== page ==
Ms. LEWIS: Yeah, I didn't intend to write a bunch of songs about God. I was surprised when I had all of the songs completed and there were so many God references throughout. I guess that's what happens when you're about to turn 30.

BLOCK: Which you now are, right?

Ms. LEWIS: I am now 30 years old. I think maybe being broken-hearted is not the only thing you want to sing about.

BLOCK: I think the song, or the melody, that I can't get out of my head is the chorus from You Are What You Love.

(Soundbite of Jenny Lewis's You Are What You Love)

Ms. LEWIS: (Singing) You are what you love, and not what loves you back. I'm here on your doorstep, pleading for you to take me back.

(End Soundbite)

Ms. LEWIS: That song was one that was written with so many verses. I had pages and pages for that song, and I had to kind of go through a process of revising for a little while. It's a mouthful, that one. It's tough to sing that one live. I have to kind of spit out all of the words.

(Soundbite of Jenny Lewis's You Are What You Love)

Ms. LEWIS: (Singing) It's a slight of hand, a white gold band, a heart attack, I'm convinced I have that dream more than upon waking. If you are a symbol or a monument, your right of passage to fulfillment, but I'm not yours for the taking...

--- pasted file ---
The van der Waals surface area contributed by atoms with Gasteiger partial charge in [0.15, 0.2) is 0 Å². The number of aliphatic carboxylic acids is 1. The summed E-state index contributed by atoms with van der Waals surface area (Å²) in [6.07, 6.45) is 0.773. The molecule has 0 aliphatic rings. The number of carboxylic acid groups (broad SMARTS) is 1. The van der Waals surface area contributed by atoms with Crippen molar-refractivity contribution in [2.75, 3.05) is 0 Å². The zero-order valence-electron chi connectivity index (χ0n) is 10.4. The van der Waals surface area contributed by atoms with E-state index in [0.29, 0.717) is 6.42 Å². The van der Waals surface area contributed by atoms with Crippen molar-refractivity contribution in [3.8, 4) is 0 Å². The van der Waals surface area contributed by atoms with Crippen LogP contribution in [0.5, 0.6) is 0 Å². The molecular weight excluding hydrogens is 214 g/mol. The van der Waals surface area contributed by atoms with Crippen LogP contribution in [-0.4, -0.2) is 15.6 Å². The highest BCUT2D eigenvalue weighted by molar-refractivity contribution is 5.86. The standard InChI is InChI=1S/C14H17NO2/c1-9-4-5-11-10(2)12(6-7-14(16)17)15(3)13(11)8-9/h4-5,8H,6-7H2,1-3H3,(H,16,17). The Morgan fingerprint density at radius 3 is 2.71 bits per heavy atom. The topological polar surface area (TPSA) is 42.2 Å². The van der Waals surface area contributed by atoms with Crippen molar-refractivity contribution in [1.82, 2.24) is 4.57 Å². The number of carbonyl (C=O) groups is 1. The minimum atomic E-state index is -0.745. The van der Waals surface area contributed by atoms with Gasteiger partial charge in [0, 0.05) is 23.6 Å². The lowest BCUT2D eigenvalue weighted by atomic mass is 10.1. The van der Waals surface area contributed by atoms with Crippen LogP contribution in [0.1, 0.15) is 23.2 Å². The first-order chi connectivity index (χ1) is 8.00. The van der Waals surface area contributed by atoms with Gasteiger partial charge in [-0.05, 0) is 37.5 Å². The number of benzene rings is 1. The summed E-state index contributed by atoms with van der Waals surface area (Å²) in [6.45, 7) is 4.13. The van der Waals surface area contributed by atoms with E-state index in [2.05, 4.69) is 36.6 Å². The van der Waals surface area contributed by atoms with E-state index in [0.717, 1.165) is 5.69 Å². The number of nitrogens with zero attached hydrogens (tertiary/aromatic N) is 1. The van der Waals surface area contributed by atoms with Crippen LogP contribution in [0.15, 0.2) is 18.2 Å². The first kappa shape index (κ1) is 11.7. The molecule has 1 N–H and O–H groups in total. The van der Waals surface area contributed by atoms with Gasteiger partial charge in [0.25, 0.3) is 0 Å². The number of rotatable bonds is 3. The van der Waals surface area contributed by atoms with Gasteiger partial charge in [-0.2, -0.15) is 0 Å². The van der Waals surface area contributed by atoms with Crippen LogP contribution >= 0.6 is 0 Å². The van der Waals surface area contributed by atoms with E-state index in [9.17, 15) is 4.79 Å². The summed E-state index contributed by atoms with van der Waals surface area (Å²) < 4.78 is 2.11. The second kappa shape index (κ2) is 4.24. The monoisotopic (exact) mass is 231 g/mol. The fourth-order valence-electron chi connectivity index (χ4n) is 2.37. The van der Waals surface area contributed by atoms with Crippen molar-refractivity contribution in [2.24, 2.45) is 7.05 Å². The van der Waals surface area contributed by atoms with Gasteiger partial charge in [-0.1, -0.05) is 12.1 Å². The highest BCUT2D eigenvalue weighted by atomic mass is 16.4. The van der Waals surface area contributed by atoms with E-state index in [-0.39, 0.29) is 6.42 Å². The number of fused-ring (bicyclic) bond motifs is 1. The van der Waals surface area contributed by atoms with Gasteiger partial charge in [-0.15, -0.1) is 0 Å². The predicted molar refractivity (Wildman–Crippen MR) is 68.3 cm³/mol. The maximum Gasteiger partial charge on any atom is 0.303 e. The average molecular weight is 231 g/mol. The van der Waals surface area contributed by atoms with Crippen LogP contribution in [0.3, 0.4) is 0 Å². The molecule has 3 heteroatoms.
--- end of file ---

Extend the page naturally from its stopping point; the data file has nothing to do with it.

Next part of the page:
(End Soundbite)

Ms. LEWIS: A lot of these songs are just folk songs in a lot of ways, and --

BLOCK: How so?

Ms. LEWIS: I think because they started out on an acoustic guitar, just voice and guitar, and they were written simply, and they kind of tell a story, and I think that every song that's just kind of written on an acoustic guitar is initially a folk song, and then you can kind of morph it into a rock song or a soul song, but I think the song in its simplest form is just a little folk song.

BLOCK: Jenny Lewis, it's good to talk to you. Thanks so much.

Ms. LEWIS: Thank you.

(Soundbite of Jenny Lewis's Happy)

Ms. LEWIS: (Singing) So happy.

(End Soundbite)

BLOCK: The new CD from Jenny Lewis is titled Rabbit Fur Coat. You can hear more songs at our website, NPR.org.